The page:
US threatens to arrest ICC judges who probe war crimes

The United States threatened on Monday to arrest and sanction judges and other officials of the International Criminal Court if it moves to charge any American who served in Afghanistan with war crimes.

White House National Security Adviser John Bolton called the Hague-based rights body “unaccountable” and “outright dangerous” to the United States, Israel and other allies, and said any probe of US service members would be “an utterly unfounded, unjustifiable investigation”.

“If the court comes after us, Israel or other US allies, we will not sit quietly,” Bolton said.

He said the US was prepared to slap financial sanctions and criminal charges on officials of the court if they proceed against any Americans.

“We will ban its judges and prosecutors from entering the United States. We will sanction their funds in the US financial system, and we will prosecute them in the US criminal system,” Bolton said.


“We will do the same for any company or state that assists an ICC investigation of Americans.”

Bolton made the comments in a speech in Washington to the Federalist Society, a powerful association of legal conservatives.

Investigation into detainee abuse

Bolton pointed to an ICC prosecutor’s request in November 2017 to open an investigation into alleged war crimes committed by the US military and intelligence officials in Afghanistan, especially over the abuse of detainees.

READ MORE: ICC prosecutors say US forces may have committed war crimes

Neither Afghanistan nor any other government party to the ICC’s Rome Statute has requested an investigation, Bolton said.

He said the ICC could formally open the investigation “any day now”.

He also cited a recent move by Palestinian leaders to have Israeli officials prosecuted at the ICC for human rights violations.

“The United States will use any means necessary to protect our citizens and those of our allies from unjust prosecution by this illegitimate court,” Bolton said.

“We will not cooperate with the ICC. We will provide no assistance to the ICC. We certainly will not join the ICC. We will let the ICC die on its own.”

The ICC defended itself, noting it has the support of 123 member states and that even the United Nations Security Council has found it valuable, asking it in 2005 to investigate genocide in Darfur, Sudan.

“The ICC, as a judicial institution, acts strictly within the legal framework of the Rome Statute and is committed to the independent and impartial exercise of its mandate,” it said in a statement.

‘Threat’ to US sovereignty

Bolton said the main objection of President Donald Trump’s administration is to the idea that the ICC could have higher authority than the US Constitution and US sovereignty.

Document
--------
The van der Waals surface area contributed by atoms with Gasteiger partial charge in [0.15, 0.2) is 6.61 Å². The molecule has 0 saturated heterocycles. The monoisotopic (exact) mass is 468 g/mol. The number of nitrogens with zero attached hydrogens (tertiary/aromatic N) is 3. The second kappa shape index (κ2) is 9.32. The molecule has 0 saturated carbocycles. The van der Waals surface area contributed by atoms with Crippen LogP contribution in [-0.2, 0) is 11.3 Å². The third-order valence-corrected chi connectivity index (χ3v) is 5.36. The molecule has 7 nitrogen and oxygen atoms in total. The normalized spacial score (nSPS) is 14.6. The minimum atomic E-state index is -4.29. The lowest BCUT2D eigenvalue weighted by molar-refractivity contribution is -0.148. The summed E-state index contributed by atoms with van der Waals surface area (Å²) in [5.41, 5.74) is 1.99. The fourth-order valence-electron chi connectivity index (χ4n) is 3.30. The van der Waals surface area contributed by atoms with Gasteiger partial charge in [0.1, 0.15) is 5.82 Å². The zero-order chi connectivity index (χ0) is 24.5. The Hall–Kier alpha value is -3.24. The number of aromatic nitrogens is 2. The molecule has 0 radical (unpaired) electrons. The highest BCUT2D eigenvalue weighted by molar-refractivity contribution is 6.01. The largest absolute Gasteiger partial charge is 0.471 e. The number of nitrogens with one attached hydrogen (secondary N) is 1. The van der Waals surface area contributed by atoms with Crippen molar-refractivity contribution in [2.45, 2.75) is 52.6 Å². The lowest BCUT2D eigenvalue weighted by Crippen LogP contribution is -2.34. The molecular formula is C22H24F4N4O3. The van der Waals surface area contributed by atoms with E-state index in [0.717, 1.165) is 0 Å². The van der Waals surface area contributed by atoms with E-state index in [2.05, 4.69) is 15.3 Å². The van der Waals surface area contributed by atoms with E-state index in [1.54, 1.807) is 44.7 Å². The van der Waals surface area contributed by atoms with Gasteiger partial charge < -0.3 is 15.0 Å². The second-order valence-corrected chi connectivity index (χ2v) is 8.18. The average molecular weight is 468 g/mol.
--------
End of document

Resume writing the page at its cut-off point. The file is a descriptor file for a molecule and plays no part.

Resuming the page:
“In secular terms, we don’t recognise any higher authority than the US Constitution,” he said.

“This president will not allow American citizens to be prosecuted by foreign bureaucrats, and he will not allow other nations to dictate our means of self-defence.”

He also condemned the court’s record since it formally started up in 2002, and argued that most major nations had not joined.

He said it had attained just eight convictions despite spending more than $1.5-billion, and said that had not stemmed atrocities around the world.

“In fact, despite ongoing ICC investigations, atrocities continue to occur in the Democratic Republic of the Congo, Sudan, Libya, Syria, and many other nations.” he added.

Bolton was strongly criticised by rights groups. Liz Evenson, associate international justice director at Human Rights Watch, said Bolton’s threats “show callous disregard for victims of atrocity crimes.”

READ MORE: The ICC is a bully, and other popular myths

“The slaughter of civilians in Syria, Myanmar and elsewhere shows the ICC is needed more than ever to act where it can,” Evenson added.

She said a move to block the complaints against US soldiers in Afghanistan and against Israel would show the US “more concerned with coddling serial rights abusers… than supporting impartial justice.”

© Agence France-Presse

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Paul Handley
Paul Handley

Paul Handley is a former AFP bureau chief in Riyadh. He is currently the US security correspondent for Agence France-Presse (AFP) in Washington DC, covering crime, justice and US politics. His reporting has appeared in Business Insider, New Zealand Herald, AlterNet, France 24, Yahoo, The New York Times, The Times South Africa, The Globe and Mail, and the Sydney Morning Herald. He is author of The King Never Smiles about the late Thai monarch.

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